Further, by means of this invention, the positioning of a bypass conducting path forming an inductor having inductance L, which resonates with the capacitance C of the interface portion of an LSI chip and which is calculated in advance, as well as optimal dimensions according to the dielectric constant and thickness of dielectric plates, can easily be determined.

Further, in manufacturing processes, upper and lower dielectric members can easily be stacked regardless of the position of the LSI chip.

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Reference
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Classifications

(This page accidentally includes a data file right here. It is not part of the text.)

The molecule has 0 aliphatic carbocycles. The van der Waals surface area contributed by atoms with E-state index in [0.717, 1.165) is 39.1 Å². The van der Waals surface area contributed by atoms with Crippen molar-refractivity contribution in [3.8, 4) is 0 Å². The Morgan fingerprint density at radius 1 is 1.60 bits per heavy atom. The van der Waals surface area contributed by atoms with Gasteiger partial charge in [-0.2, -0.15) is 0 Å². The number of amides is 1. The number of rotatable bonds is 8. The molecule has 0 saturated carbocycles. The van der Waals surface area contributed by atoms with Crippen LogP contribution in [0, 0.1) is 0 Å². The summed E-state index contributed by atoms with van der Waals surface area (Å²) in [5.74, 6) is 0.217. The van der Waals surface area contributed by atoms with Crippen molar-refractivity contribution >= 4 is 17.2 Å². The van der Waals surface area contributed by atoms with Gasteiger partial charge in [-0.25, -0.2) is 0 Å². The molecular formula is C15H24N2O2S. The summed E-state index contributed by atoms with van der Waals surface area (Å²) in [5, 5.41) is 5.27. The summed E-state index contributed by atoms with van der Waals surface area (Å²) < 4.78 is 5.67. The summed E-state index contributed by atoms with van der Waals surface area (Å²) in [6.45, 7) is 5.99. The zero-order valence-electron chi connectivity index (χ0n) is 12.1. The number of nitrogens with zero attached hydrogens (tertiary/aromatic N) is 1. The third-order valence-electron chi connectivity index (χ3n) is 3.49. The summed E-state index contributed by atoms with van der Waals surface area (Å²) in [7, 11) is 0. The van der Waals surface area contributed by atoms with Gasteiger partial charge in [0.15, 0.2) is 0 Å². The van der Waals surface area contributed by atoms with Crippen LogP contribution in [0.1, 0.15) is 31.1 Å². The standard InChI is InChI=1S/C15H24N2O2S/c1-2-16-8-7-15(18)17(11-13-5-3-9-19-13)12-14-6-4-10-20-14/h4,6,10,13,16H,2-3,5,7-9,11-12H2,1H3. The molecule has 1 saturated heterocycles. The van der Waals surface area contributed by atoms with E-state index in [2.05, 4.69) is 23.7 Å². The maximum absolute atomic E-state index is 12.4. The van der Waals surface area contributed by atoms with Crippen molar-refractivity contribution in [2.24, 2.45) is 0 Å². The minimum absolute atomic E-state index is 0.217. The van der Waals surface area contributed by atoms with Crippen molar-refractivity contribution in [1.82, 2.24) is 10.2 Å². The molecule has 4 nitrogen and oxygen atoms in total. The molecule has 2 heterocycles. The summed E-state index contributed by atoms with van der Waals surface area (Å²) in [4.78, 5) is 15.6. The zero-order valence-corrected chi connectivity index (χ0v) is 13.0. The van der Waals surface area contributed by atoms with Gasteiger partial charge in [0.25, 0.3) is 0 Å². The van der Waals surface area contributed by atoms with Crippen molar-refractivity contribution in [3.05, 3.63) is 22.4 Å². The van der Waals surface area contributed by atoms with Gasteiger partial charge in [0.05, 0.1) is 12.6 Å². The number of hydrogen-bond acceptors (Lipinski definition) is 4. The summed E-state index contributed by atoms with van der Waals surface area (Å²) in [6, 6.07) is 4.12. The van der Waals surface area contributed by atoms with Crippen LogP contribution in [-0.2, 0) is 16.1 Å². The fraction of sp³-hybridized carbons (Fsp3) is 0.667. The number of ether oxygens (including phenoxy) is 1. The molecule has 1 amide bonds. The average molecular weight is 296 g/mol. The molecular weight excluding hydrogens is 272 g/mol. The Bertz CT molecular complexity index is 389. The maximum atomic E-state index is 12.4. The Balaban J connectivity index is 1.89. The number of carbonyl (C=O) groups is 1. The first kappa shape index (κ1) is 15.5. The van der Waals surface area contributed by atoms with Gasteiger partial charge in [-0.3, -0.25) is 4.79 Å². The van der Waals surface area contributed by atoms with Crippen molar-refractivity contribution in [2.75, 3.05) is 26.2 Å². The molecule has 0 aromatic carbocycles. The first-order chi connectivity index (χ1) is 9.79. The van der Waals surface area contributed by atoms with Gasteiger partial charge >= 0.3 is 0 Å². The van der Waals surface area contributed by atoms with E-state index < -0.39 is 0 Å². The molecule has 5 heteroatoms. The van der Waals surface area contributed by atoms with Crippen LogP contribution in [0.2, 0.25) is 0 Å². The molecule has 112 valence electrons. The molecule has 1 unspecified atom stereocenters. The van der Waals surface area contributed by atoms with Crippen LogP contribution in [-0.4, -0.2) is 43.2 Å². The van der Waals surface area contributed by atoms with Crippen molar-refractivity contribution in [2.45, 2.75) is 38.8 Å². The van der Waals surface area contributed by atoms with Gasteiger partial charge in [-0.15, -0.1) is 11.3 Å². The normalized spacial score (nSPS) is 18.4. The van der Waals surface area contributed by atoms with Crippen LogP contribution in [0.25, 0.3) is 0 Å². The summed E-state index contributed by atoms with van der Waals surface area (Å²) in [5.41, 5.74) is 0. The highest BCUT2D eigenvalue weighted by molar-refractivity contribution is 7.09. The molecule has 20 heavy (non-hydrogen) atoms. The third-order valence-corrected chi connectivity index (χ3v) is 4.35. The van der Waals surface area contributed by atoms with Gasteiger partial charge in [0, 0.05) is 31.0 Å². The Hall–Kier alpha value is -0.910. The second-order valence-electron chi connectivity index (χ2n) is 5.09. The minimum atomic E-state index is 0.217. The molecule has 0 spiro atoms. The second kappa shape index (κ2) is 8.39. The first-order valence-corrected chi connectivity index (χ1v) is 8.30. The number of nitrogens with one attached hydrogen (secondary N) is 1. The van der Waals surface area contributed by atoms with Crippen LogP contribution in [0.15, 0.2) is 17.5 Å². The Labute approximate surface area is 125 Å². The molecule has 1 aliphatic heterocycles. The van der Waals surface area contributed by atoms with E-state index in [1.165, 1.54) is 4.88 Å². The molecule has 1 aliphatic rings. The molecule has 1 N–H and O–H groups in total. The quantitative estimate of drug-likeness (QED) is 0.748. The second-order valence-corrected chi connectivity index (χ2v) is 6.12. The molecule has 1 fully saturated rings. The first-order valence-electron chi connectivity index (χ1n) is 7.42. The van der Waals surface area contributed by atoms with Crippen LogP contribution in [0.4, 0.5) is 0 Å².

U.S. Classification343/741, 340/572.7, 343/866
International ClassificationH01Q11/12
Cooperative ClassificationH01Q1/38, G06K19/07786, G06K19/07749, H01Q7/00, H01Q1/2225
European ClassificationG06K19/077T7E, H01Q1/38, H01Q7/00, H01Q1/22C4, G06K19/077T
Legal Events
DateCodeEventDescription
Mar 14, 2013FPAYFee payment
Year of fee payment: 4
Jul 17, 2007ASAssignment
Owner name: FUJITSU LIMITED, JAPAN
Free format text: ASSIGNMENT OF ASSIGNORS INTEREST;ASSIGNORS:KAI, MANABU;MANIWA, TORU;YAMAGAJO, TAKASHI;REEL/FRAME:019642/0968
Effective date: 20070528
Owner name: FUJITSU LIMITED,JAPAN
Free format text: ASSIGNMENT OF ASSIGNORS INTEREST;ASSIGNORS:KAI, MANABU;MANIWA, TORU;YAMAGAJO, TAKASHI;US-ASSIGNMENTDATABASE UPDATED:20100223;REEL/FRAME:19642/968